Plan, do, check and act; practical tips from Michelle Hoskin on achieving continuous improvement in your advice firm

by | Mar 9, 2022

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Financial Planners can often find it harder to work on their business than in their business. If you fall into this camp, Michelle Hoskin of Standards International comes to your rescue as she outlines a simple yet highly practical approach which you can adopt to ensure that your business really is fit for the future.

The plan–do–check–act (PDCA)* cycle is a high-level methodology for achieving continuous improvement in all areas of your business that may not or are not achieving the required level of performance. Typically this approach has been used for decades in organisations such as Toyota Production System and Tokyo Institute of Technology as an improvement tool to manage the improvement of processes and procedures.

Now, I know within all busy advice firms’ teams that there is a daily battle of getting their fellow team members – and even more surprisingly the financial planners and owners of the firms – to grasp and then accept the importance of setting standards, structures, processes and procedures. But, as we all know very well, these are the foundation and the bedrock of an amazing business.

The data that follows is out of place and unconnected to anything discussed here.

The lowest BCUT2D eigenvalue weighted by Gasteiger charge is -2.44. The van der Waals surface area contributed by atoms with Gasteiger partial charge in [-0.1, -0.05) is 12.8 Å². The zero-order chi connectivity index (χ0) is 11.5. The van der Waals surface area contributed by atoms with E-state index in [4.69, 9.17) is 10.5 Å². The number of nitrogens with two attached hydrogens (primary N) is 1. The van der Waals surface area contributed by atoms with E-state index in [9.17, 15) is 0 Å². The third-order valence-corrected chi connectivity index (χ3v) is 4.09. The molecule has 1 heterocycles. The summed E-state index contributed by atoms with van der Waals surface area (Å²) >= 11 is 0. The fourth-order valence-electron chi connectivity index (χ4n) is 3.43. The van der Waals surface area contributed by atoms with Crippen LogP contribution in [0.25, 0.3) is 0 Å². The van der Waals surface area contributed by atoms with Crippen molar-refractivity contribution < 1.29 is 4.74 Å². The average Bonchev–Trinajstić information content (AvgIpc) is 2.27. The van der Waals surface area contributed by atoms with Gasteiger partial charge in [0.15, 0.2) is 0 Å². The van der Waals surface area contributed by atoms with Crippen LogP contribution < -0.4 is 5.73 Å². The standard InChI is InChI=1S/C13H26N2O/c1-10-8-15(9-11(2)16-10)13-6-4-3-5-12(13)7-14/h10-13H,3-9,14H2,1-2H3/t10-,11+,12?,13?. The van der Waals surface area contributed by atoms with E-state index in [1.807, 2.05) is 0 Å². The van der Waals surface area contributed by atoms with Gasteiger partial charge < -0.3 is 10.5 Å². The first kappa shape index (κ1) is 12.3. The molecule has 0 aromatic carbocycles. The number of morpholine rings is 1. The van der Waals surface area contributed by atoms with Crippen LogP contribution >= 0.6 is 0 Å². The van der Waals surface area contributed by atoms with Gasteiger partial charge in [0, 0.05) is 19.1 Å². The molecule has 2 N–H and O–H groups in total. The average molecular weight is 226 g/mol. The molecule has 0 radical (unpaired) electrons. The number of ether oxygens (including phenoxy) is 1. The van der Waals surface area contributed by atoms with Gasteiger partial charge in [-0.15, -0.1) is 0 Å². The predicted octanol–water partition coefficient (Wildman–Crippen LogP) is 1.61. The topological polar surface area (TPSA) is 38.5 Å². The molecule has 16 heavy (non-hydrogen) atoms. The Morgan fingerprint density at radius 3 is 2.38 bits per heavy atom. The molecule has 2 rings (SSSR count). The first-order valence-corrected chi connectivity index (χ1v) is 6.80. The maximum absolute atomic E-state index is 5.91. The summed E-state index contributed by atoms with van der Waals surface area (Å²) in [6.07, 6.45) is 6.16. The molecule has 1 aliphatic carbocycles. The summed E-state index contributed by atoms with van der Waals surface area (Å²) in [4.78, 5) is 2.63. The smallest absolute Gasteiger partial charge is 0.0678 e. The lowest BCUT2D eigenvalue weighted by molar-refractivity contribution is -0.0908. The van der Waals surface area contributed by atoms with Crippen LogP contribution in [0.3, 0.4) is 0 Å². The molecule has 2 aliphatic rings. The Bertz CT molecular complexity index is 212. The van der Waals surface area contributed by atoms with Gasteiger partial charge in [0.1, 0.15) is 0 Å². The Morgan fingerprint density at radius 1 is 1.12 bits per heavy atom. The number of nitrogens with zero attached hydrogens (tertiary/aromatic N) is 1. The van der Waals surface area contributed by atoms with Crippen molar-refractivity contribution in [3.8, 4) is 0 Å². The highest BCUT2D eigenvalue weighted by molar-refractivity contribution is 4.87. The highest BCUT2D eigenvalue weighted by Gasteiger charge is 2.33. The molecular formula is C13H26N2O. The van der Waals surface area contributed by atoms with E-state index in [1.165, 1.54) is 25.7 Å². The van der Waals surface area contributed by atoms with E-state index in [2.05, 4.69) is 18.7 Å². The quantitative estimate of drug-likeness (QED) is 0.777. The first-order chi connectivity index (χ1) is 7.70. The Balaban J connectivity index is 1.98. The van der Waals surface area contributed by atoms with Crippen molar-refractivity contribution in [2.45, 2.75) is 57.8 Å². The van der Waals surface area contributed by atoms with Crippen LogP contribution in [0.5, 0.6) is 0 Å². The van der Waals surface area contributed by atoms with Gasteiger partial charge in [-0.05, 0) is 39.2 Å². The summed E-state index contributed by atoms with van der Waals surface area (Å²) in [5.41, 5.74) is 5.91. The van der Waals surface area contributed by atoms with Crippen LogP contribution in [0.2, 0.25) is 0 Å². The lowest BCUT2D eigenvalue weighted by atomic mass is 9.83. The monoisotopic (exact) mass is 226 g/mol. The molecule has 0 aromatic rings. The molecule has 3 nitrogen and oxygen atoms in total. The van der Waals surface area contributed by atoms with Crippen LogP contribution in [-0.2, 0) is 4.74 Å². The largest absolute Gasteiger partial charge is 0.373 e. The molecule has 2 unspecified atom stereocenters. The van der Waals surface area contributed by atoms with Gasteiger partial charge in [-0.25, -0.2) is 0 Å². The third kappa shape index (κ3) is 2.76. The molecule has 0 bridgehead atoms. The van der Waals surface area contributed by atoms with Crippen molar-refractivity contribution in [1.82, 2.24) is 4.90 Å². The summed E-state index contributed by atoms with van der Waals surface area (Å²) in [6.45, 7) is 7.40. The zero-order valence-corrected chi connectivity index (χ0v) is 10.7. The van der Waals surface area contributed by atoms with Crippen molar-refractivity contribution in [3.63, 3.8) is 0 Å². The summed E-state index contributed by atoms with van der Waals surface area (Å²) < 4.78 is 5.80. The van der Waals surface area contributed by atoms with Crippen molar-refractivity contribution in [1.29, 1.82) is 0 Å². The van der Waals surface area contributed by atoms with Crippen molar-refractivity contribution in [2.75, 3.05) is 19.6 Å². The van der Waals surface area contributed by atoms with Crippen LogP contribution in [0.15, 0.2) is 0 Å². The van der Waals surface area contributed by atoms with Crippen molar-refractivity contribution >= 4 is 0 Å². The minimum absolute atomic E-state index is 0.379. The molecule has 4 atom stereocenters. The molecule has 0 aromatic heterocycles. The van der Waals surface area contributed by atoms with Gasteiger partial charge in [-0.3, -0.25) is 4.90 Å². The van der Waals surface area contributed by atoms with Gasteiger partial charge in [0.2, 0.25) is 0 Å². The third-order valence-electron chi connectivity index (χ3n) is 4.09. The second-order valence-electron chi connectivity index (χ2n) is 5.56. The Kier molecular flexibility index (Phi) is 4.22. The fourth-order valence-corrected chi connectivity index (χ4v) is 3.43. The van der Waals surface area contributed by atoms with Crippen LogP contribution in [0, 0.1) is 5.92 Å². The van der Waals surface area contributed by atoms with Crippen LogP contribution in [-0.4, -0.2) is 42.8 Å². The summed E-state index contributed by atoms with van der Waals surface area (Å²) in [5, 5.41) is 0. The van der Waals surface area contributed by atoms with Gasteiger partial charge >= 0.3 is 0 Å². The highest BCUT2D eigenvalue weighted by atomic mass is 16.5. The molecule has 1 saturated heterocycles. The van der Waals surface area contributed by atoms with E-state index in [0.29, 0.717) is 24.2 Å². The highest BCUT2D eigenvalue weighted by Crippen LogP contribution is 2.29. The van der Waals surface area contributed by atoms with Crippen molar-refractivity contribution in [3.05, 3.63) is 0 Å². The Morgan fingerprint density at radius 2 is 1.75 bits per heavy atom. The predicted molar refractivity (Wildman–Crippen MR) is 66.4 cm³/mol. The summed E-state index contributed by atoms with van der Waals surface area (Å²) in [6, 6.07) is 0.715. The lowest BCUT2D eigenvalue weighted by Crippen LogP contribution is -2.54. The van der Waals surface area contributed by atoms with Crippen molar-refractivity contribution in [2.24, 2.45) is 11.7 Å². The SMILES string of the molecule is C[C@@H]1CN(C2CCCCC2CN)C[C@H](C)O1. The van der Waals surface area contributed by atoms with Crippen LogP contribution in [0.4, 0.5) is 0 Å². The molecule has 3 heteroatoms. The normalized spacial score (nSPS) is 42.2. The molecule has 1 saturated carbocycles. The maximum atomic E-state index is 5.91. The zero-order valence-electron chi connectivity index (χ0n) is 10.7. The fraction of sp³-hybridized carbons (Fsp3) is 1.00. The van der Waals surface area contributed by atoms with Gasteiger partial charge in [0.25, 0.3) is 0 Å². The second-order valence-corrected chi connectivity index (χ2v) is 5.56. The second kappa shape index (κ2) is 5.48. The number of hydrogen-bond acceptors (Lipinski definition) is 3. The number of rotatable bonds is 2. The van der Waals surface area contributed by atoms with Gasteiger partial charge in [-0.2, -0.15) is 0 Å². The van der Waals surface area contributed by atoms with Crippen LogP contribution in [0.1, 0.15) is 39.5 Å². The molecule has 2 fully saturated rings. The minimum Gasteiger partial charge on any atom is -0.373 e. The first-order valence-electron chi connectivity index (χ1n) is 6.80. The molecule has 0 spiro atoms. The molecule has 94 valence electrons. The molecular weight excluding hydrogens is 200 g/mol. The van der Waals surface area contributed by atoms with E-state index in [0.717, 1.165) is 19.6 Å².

For decades, the Plan-Do-Check-Act cycle has remained – and will remain – at the heart of many international, British and sector-specific standards. Why? Because, as we know, if you are not improving everything that you are doing on a regular basis you will simply slip back. Within a blink of an eye you’ll be behind the tide, with an old-fashioned approach and out-of-date ways of working.

This cycle was the initial draw for me to create and continue to develop the many standards of excellence that we have today in financial services which you can see here

This determination will support us to shift the backward thinking across the profession and to help educate those who miss this point frequently: that we need to replace expectations with standards.